We may want to give up.
That’s the easy thing to do. The heroic, or leadership, thing to do is to keep going. To not give up.
If you’re discouraged today, I want to push you not to give up. There’s hope beyond today.
6. We forget our transgressions but focus on the transgressions of others:
Black Manta found a power source called Orichalcum. It was a powerful energy source but also polluted the planet.
It’s funny to watch the High Council denounce humankind for their willingness to pollute the planet only to discover that they once had used Orichalcum to power their world. Their use of Orichalcum almost destroyed the planet.
Now, they see another civilization doing something similar, and they’re the bad guys.
The Atlantians forgot their past transgressions. I’ve seen leaders do the same thing.
They’ve made mistakes in their pasts. Mistakes that almost destroyed an organization, family, or friendship.
Skip to the present, another person in their organization is making similar mistakes. The leader freaks out. They see what’s coming and want the person out, forgetting they were once that person.
Never forget the mistakes that you have made. If you do, you’ll destroy others for the same things you were given grace for.
7. Bad leaders can easily dismiss concerns because of the glory they may receive:
Dr. Stephen Shin (Randall Park) had been working for Black Manta. When he saw what the Orichalcum was doing, he raised his concerns.
Black Manta dismissed those concerns. Even tried to make those concerns seem minor compared to the breakthroughs they might see with it.
He knew what was happening. He knew what the Orichalcum could do to the planet. Still, he pushed forward regardless of the consequences.
Bad leaders do the same thing. They know the consequences of their actions. They see what is happening. And then, they try to talk about all the good that will come from their actions.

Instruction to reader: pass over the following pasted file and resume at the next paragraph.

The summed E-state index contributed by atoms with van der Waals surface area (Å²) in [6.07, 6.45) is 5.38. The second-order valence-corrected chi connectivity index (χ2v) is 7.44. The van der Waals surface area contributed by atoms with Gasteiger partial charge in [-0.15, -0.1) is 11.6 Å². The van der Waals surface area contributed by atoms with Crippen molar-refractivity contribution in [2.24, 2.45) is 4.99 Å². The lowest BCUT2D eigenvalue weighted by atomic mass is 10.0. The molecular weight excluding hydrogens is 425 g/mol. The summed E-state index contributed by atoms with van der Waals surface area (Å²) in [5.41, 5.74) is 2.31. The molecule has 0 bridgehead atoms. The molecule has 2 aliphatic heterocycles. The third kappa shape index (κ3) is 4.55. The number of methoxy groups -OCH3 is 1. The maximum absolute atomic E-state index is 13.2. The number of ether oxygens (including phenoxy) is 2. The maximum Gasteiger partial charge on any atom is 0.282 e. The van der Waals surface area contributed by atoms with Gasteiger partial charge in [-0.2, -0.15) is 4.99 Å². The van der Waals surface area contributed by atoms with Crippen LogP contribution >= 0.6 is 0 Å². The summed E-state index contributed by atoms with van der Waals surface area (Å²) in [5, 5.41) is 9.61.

Beware of people who are willing to let their actions damage and destroy others so they can have a breakthrough.
If you weren’t such an a**hole, you could still be king.
Aquaman hadn’t wanted to be king of Atlantis. What he wanted was for someone kind and gentle to rule the kingdom.
King Orm was not that man in the first Aquaman movie. He was power-hungry. He was a jerk. He wasn’t fit to be king. And he’d tried to destroy the surface world.
All of these things made Orm a poor choice for king. Something had to be done. Aquaman stepped in and took control.
While Aquaman used strong language to make the point here, he’s right. Many leaders are ousted from their positions because of their attitudes. If they’re jerks, cruel, or worse, people no longer respect them or listen to them.
Be aware of your attitude toward others. It will impact the way you influence others. And, one day, someone may take you out of your position.
9. Bad leaders prey on their people:
Kordax was a bad, bad dude. He destroyed his kingdom and then tried to return and destroy another kingdom.
One of the things he did was to prey on the thoughts of Aquaman and King Orm. He swirled around them and whispered negative thoughts to them. He preyed on their thoughts.
Beware of playing mind games with your people. It’s a form of manipulation and preying on them.
No one will respect you if you do this, especially after discovering it.
10. King Orm:
You’re not as bad at this as you think.
Aquaman thought he wasn’t a great leader. He struggled with the mundane tasks that come with leadership.
King Orm, his half-brother and protagonist in the first Aquaman movie, finally came around to him. He realized Aquaman wasn’t a bad leader. In fact, he was a pretty good one.
He shared this with him. And that encouraged Aquaman.
Many leaders struggle with confidence and feeling like what they do matters. Know that what you do matters. Know, too, that you’re probably better at this leadership thing than you think.
Everyone struggles with doubt. The best leaders overcome it through positive thinking, real feedback, and continuing to lead.
11. Personal issues seep into the business world:
Aquaman And The Lost Kingdom struggled from a real-life issue. Amber Heard, one of its main stars, was in a legal dispute with her ex-husband, Johnny Depp. The court case revealed that Amber Heard had major issues. These issues spilled over into the filming of Aquaman 2 and her role was reduced in the film.
We like to think that our actions outside of work have minimum impact on our careers. Reality says differently. Our actions in our day-to-day lives can dramatically impact our business lives.
Know that your actions are being watched in and out of the business world. Your personal issues can and will seep into your business world.
The consequences may be more damaging than you’d like to think.